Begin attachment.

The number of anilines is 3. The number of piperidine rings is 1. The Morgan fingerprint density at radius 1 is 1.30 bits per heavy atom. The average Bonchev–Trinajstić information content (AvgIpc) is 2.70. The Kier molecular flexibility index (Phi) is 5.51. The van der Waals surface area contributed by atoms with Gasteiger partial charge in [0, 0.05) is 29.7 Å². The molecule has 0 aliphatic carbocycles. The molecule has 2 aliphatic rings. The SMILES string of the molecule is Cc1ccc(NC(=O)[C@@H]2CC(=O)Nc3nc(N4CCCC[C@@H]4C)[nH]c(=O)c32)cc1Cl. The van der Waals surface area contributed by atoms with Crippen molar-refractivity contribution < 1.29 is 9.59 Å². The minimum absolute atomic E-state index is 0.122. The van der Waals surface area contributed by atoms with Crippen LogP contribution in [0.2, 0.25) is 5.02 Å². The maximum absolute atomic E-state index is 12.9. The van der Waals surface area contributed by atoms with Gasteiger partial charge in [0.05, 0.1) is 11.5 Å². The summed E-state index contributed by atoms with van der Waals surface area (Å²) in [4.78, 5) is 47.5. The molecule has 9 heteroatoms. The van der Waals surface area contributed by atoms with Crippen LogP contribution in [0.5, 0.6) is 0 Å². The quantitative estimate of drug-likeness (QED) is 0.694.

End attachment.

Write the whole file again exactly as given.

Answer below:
The number of anilines is 3. The number of piperidine rings is 1. The Morgan fingerprint density at radius 1 is 1.30 bits per heavy atom. The average Bonchev–Trinajstić information content (AvgIpc) is 2.70. The Kier molecular flexibility index (Phi) is 5.51. The van der Waals surface area contributed by atoms with Gasteiger partial charge in [0, 0.05) is 29.7 Å². The molecule has 0 aliphatic carbocycles. The molecule has 2 aliphatic rings. The SMILES string of the molecule is Cc1ccc(NC(=O)[C@@H]2CC(=O)Nc3nc(N4CCCC[C@@H]4C)[nH]c(=O)c32)cc1Cl. The van der Waals surface area contributed by atoms with Crippen molar-refractivity contribution < 1.29 is 9.59 Å². The minimum absolute atomic E-state index is 0.122. The van der Waals surface area contributed by atoms with Crippen LogP contribution in [0.2, 0.25) is 5.02 Å². The maximum absolute atomic E-state index is 12.9. The van der Waals surface area contributed by atoms with Gasteiger partial charge in [0.05, 0.1) is 11.5 Å². The summed E-state index contributed by atoms with van der Waals surface area (Å²) in [4.78, 5) is 47.5. The molecule has 9 heteroatoms. The van der Waals surface area contributed by atoms with Crippen LogP contribution in [0.5, 0.6) is 0 Å². The quantitative estimate of drug-likeness (QED) is 0.694.